Take the Long View

santa monica

I don’t recall being taught to ride the waves.  I was tossed in.  Sink or Swim.  Learned to kick my legs to keep my head above water.  Learned to not panic if I swallowed water. Learned to tread water when I was too terrified to move forward.  Taught myself the back float, so I could leave my body and hover serenely in the clouds.  It’s a long way from tide pools and riptides, from churning waves and undertow,  to the soft, calm beach of Malibu.

Santa Fe and Questa were background work for my trip to Los Angeles.  Three months of New Mexico winter, of the push-pull between complete isolation and the community of small towns and old friends.  Los Angeles began with reconnecting to a friend and family I knew well 30 years ago in the early 1980s, when I lived and worked and dreamed in West Los Angeles.  Where I counted money at Crocker Bank with Niloofar.  Where I partied at Club Lingerie with Shabnam, danced in mosh pits at the Hollywood Paladium swallowing little black pills strangers passed around (Don’t try this at home, kids).  Where I ended up mugged several times with my “friend” Kerry.

Whenever I looked back at those years in LA, I felt I wasn’t capable of taking care of myself.  But returning to Los Angeles, I learned that I can, I have, and I do properly protect myself and I have for years.  Armed with that knowledge, I burst on the city with full enthusiasm.  In the process, I reclaimed myself.  I took buses all over town.  To Santa Monica, to Beverly Hills, to West Hollywood, and downtown.  I was inspired by every neighborhood I walked through.  By Sunset Blvd at night and Malibu by day.  By old friends who had changed and remained the same in similar ways that I had. (Of course, I’m still me, which means I lost my wallet my final day in town…but the Universe was kind and a wonderful man from Virginia returned it, with everything intact.)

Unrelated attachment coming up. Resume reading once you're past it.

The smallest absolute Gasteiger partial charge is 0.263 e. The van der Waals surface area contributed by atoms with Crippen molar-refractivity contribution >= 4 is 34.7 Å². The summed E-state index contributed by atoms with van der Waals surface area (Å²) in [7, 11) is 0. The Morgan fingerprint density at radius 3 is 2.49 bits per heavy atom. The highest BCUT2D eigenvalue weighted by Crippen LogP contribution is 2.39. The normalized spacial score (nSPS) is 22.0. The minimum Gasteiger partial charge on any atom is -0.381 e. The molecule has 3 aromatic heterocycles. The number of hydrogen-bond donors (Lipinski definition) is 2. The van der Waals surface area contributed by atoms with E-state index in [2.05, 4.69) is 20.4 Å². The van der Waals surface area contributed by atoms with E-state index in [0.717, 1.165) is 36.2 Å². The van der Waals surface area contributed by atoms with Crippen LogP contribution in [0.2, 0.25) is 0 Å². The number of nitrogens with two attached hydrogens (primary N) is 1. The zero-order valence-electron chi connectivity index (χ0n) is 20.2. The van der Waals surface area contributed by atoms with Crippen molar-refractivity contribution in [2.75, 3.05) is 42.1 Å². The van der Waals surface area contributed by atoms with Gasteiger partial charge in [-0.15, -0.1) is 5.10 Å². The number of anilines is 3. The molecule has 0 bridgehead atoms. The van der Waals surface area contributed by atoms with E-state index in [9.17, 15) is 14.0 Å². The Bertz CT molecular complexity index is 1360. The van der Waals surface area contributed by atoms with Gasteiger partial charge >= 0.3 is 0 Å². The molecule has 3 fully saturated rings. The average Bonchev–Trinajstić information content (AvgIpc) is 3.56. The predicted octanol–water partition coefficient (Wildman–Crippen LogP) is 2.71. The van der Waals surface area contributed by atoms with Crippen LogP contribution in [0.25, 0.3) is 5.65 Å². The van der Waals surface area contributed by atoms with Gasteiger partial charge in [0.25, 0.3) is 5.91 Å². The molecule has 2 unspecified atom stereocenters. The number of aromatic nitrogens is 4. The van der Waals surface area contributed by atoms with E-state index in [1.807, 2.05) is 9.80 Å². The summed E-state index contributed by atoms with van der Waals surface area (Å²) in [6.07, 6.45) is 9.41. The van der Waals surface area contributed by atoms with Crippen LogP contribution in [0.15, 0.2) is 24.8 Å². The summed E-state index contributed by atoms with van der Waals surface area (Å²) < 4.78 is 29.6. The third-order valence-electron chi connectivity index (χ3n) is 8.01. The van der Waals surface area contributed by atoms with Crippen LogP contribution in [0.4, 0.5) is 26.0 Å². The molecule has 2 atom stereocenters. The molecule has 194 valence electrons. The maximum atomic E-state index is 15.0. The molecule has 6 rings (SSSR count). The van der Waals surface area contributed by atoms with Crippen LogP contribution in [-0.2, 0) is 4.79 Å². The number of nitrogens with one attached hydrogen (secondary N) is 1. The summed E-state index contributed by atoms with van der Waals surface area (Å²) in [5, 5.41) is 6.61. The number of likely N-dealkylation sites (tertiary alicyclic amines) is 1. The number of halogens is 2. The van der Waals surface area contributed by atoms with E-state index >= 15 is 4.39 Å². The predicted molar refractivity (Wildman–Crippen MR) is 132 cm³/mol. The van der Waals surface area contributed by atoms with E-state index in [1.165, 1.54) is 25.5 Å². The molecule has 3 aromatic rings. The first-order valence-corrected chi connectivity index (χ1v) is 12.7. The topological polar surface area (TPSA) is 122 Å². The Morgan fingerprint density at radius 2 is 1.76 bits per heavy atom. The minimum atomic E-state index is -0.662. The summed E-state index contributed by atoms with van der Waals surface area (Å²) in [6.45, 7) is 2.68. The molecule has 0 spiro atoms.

At the main event, AWP writing conference, I forced myself to attend workshops and sessions that I normally might avoid.   Workshops on short non-fiction; on magazine writing; and on website writing for venues of interest to a variety of readers.  In addition, I learned that my memoir can be accepted by an agent without being completely finished and polished.  Creative non-fiction can sell with a few strong chapters, a solid synopsis, and an annotated Table of Contents.  NO MORE WAITING FOR PERFECTION!!!!

And so, like the distant mountains and beaches of Malibu, I arrive one arm stroke at a time.  My steps now are clear; they were laid out in front of me by the wisdom of published writers and agents.  All I need to do is stay present in inspiration, keep my head above the waves,  and trust that the water will carry me along: one image, one page, one query letter at a time.

 

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